Singapore to decriminalize sex between men, PM says

  • Under current law, men face up to 2 years in prison for same-sex relationships
  • The law has not been actively enforced for decades
  • Prime Minister Lee says Singaporean society is ready for this change
  • Reaffirms support for the traditional definition of marriage

SINGAPORE, Aug 21 (Reuters) – Singapore will decriminalize sex between men but is not considering changing the legal definition of marriage as being between a man and a woman, Prime Minister Lee Hsien Loong said on Sunday.

LGBTQ groups hailed Lee’s decision to repeal Section 377A of the Penal Code, a colonial-era law that criminalizes sex between men, but also expressed concern that the marriage exclusion gay would contribute to perpetuating discrimination.

In his annual speech at the National Day rally, Lee said Singaporean society, especially the youth of the city-state, was increasingly accepting of gay people.

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“I think it’s the right thing to do, and something most Singaporeans will now accept,” he said.

It was unclear when exactly Section 377A would be repealed.

Singapore becomes the latest Asian country to take action to end discrimination against members of the LGBTQ community.

In 2018, India’s highest court dropped a colonial era prohibition on gay sex, while Thailand has recently moved closer to legalizing same-sex unions.

Under Singapore’s Section 377A, offenders can be imprisoned for up to two years under the law, but it is currently not actively enforced. There have been no known convictions for sex between consenting adult men for decades and the law does not include sex between women or other sexes.

Lesbian, gay, bisexual, transgender and queer (LGBTQ) groups have filed multiple lawsuits to try to overturn the law, but none have succeeded.

On Sunday, several LGBTQ rights groups said in a joint statement that they were “relieved” by Lee’s announcement.

“For anyone who has experienced the kinds of intimidation, rejection and harassment permitted by this Act, the repeal finally allows us to begin the healing process. For those who yearn for a more equal and inclusive Singapore, the repeal means change is indeed possible,” they said in the statement.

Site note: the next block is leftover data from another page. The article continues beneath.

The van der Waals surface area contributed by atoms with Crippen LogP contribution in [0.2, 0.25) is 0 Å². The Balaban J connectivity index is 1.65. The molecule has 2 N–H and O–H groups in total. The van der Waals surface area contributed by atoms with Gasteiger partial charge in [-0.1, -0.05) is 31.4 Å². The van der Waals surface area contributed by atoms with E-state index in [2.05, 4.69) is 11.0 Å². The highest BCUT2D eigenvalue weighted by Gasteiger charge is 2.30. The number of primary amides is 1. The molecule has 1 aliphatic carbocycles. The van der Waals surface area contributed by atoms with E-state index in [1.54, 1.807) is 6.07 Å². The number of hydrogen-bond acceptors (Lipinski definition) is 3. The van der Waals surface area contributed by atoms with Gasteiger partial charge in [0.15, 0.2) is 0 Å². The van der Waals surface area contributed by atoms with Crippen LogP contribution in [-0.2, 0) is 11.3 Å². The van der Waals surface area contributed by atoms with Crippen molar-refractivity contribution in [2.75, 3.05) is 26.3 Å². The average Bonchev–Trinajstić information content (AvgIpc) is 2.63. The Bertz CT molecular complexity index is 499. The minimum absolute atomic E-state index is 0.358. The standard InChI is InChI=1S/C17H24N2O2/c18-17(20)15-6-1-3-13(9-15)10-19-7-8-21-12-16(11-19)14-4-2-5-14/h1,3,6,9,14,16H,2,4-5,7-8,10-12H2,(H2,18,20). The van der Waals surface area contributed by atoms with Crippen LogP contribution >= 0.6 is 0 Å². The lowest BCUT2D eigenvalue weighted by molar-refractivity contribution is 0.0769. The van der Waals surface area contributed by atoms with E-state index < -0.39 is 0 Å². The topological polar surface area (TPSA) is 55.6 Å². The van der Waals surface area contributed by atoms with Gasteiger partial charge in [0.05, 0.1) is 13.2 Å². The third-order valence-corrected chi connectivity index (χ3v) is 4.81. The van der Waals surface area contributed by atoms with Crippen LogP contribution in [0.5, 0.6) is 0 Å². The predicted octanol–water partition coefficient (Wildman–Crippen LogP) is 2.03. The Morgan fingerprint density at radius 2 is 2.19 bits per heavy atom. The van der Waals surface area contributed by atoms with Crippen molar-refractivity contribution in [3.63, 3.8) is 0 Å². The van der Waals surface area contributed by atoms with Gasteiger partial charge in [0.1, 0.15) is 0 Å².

But the groups have also urged the government to ignore calls from religious conservatives to enshrine the definition of marriage in the constitution, saying it would signal that LGBTQ+ citizens are not equal.


In February, Singapore’s highest court had ruled that since the law was not enforced, it did not violate constitutional rights, as the plaintiffs had argued, and it reiterated that the law could not be used to prosecute men for having gay sex.

Some religious groups, including Muslims, Catholics and some Protestants, continued to resist any repeal of the law, Lee said.

An alliance of more than 80 churches expressed strong disappointment on Sunday with the government’s decision.

“The repeal is an extremely regrettable decision that will have a profound impact on the culture in which our children and future generations of Singaporeans will live,” he said.

Singapore is a multi-racial and multi-religious society of 5.5 million people, about 16% of whom are Muslim, with larger Buddhist and Christian communities. It has a predominantly ethnic Chinese population with significant Malay and Indian minorities, according to the 2020 census.

Highlighting his government’s continued support for the traditional definition of marriage, Lee said, “We believe that marriage should be between a man and a woman, that children should be raised in such families, that the traditional family should be the cornerstone of the company.”

Singapore will “protect the definition of marriage from any constitutional challenge in court,” he said. “This will help us repeal Section 377A in a controlled and carefully considered way.”

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Reporting by Chen Lin, editing by Kanupriya Kapoor and Gareth Jones

Our standards: The Thomson Reuters Trust Principles.

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